Dr. Maude Abbott was born in a small town in Quebec in 1869 and was raised by her grandparents. She loved the challenge of learning and matriculated brilliantly from high school with a scholarship to McGill University. She was an outstanding Arts graduate, and applied to medical school. McGill would not admit women medical students despite public support and money for such an enterprise. However, Bishop's Medical College offered to take Maude as a student. She graduated with the Chancellor's Prize and Senior Anatomy Prize in 1894, and then went to Europe to study for three more years.
Back in Montreal, Maude set up practice and continued to research and write. She was gaining respect for her work on cirrhosis and heart murmurs, and was invited into the all-male Medico-Chirurgical Society.
In 1898 McGill appointed her assistant curator and then curator of the university's medical museum. Her work and demonstrations were so thorough and popular that they were placed on the curriculum as a compulsory part of the course.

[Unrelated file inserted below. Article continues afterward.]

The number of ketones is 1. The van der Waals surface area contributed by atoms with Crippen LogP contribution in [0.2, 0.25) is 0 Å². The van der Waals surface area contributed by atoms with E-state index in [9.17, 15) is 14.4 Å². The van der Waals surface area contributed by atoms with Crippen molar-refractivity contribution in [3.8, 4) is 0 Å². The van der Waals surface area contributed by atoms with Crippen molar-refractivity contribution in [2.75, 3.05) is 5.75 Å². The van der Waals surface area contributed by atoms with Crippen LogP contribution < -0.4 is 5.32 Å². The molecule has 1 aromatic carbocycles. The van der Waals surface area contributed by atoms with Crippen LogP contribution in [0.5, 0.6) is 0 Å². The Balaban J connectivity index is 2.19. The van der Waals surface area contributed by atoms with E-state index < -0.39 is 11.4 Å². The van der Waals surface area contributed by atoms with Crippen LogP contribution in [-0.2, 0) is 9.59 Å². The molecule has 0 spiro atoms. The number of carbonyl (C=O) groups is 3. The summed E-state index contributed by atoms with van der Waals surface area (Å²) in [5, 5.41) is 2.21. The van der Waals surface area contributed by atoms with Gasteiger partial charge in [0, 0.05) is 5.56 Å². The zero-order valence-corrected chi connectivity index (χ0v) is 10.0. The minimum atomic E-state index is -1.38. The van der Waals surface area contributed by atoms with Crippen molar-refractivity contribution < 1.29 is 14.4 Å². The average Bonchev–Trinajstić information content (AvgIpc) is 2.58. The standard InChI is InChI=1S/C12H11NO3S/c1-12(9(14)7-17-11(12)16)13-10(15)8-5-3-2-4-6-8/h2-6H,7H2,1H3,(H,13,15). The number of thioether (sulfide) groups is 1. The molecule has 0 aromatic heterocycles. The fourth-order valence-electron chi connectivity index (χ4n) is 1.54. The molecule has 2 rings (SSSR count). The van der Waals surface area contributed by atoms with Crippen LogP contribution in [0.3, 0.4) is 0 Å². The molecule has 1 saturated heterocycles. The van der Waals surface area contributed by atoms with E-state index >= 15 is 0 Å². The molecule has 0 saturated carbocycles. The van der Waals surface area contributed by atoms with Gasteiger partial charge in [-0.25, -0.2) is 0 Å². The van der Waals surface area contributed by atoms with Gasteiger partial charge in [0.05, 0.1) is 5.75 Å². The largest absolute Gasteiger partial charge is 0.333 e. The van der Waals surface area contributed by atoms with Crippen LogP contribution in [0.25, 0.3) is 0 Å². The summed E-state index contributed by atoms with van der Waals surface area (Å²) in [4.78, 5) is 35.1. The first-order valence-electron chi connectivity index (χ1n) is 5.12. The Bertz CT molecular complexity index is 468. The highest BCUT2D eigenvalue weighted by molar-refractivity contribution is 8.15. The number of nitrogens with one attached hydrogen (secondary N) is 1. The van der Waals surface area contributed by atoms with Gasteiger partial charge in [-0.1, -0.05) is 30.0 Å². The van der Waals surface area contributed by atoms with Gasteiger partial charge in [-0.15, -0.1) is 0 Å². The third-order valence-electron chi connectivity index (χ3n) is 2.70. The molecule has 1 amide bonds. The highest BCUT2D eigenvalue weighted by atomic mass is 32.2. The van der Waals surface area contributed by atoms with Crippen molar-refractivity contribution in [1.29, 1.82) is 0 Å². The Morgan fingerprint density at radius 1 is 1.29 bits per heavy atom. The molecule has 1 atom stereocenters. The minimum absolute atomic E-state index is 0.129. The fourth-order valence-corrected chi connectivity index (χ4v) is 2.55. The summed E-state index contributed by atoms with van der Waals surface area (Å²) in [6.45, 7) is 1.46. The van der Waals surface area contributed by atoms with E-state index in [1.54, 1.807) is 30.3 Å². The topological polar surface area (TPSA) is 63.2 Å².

Maude continued to research and write. She became internationally famous, particularly for her work on congenital heart diseases. In 1910, eight years before women medical students were admitted, McGill awarded her an honorary MD CM and appointed her lecturer in pathology. By 1923 Maude was assistant professor of medical research.
Maude died in 1940. She had published 104 medical writings and two books. She was remembered for being the world's greatest authority on congenital heart disease, a giant in her profession, and a pioneer for the acceptance of women into the medical field.